You said earlier that music and directing are really related, and I know that some members of the band worked on scoring the film. How musical was it to you? Explain the way that they work together, in your mind.
For instance, for the opening credits I had a specific song in mind that we wrote but didn’t exactly have a home for it. I always imagined this guy driving a car and just rocking out to this song. The title credits would just glitch in and out to what was going on rhythmically. I think music can reveal itself early or reveal itself later, so when we’re in the editing music we place temporary music, and sometimes when we put our music in it fits like a glove and it really spoke to me on so many levels, mainly to be a voice for that character. It’s such an additive element that the scene can’t live without that. We found some of those moments with some of our songs, and because of those moments we are able to create themes with those specific characters in the film.
Have you done film scoring before?
We were involved with some music placement, and for the Transformers films we would provide music and they would turn that into the scoring.
That was them?
We would work in conjunction with them. They were doing more of the music editing as far as placement and we would provide the inspiration and the tracks.
The theme of the movie is about a shooting?
That’s a catalyst for the events that unfold. It’s really about a young man trying to figure out his life. I think the tag on the film is “From noise comes chao,” which is a quote from Steppenwolf. There are a lot of references to Steppenwolf in the film. The film examines these five people who hang out at the mall. The mall traditionally, although changing today, has been an epicenter of therapy for someone to almost feel better, whether to buy something, to eat, walk around, or be visually stimulated. It’s a congregation of consumption turning into feeling better about yourself, but we all know that’s not the reality.
Malls are kind of going away too.
Yeah, now they’re more of family entertainment places. There are different characters in the film, and the main character focuses on them and is critical of them but is also smart at the same time. He is partially correct and partially being arrogantly judgmental. For the story, with the shooting that happens, a lot of things unfold in the story that gives reason for our main character Jeff to interact with these people who kept out of distance originally. Through each encounter, he realizes that he doesn’t want to be like any of them. He has to make those choices for himself. Before he gets to that, he gets to a point of an enlightened experience where he starts seeing life a little bit differently.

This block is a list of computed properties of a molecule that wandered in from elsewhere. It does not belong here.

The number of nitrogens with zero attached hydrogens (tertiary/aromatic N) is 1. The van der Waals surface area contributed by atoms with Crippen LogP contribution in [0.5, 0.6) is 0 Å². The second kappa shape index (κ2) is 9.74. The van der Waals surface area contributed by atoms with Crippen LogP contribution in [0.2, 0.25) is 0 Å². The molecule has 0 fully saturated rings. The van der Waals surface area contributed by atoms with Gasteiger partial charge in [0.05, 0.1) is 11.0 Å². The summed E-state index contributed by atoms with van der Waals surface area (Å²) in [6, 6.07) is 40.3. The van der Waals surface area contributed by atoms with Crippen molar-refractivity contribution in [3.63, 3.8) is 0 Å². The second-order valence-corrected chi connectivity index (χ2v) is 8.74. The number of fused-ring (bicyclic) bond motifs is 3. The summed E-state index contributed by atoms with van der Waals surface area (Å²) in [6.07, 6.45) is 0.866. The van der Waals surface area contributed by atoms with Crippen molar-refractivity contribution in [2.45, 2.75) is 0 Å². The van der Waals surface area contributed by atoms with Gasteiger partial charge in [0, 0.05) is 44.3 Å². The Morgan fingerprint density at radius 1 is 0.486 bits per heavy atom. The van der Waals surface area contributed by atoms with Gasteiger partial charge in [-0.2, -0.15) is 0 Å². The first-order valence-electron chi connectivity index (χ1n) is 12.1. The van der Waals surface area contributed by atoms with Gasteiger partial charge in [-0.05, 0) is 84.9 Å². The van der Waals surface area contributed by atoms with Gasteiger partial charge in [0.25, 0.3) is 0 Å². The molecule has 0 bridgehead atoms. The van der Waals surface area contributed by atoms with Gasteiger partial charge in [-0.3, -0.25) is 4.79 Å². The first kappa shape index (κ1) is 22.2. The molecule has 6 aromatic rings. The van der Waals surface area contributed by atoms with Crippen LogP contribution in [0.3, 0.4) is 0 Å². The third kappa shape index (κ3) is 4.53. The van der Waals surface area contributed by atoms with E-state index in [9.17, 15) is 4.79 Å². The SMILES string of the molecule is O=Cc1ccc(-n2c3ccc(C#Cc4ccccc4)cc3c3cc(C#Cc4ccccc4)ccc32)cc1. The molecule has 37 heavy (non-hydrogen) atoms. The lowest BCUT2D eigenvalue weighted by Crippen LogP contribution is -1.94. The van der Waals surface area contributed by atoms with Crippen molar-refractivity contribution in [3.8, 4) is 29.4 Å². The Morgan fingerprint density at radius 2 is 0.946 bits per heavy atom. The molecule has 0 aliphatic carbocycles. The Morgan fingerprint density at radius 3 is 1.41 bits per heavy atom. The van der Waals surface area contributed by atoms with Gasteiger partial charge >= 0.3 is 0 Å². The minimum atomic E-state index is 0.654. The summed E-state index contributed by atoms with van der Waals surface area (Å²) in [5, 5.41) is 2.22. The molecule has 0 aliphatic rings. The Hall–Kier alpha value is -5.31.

Given that there is a shooting in a movie and the actual incidents of gun violence that have happened during and after the filming and production, did it become a sensitive topic?
I had to think twice about everything. In conclusion, what I came up with for myself is this is reality. Now on the news they warn you that you might not want to watch this [news] because it can be graphically sensitive, but if you’re not aware of what’s going on, you’re kind of hiding. For me the story doesn’t really serve as a remedy. There’s no solution or preaching about anything. It’s portraying something through fiction that can and has happened. It encourages people to talk about it and be positive about it. The more people talk about it, the more they can have an understanding and come closer to a solution. Every case where this type of thing happens is different. By hiding from talking about something is not the way to address it in my opinion.
What’s next for you directorial wise?
No features are lined up yet. I’m reading a lot of stuff and developing a bunch of projects, but nothing yet.
Has anyone been like ‘Joe’s directing movies now’ and coming out of the woodwork pitching to you?
That’s starting to happen a lot now, but with the band we are really picky about the choices we make. I want to be really driven to do my next film because I want to be proud of what I do. It’s not to pay the bills. I already have another job for that.
In closing, I’ll give you an actor or actress you’d kill to work with?
You already have him!
I can’t really ask for much more. I don’t really get star struck, but I get impressed by performances. With the Hollywood business, people get attached to projects because of the value that they carry. I guess it depends on what is in the script and who would be the best for it, and who would bring the most value. At the same time, I don’t like it when who the person is carries more weight than the person they are trying to portray.
That’s not a character, that’s Tom Cruise, or whatever.
He’s a great actor. You’re watching Tom Cruise, Denzel Washington, and Nicolas Cage, who are all great actors. I want to see great stories that are told in a visually captivating way, and I want to be able to tell those things.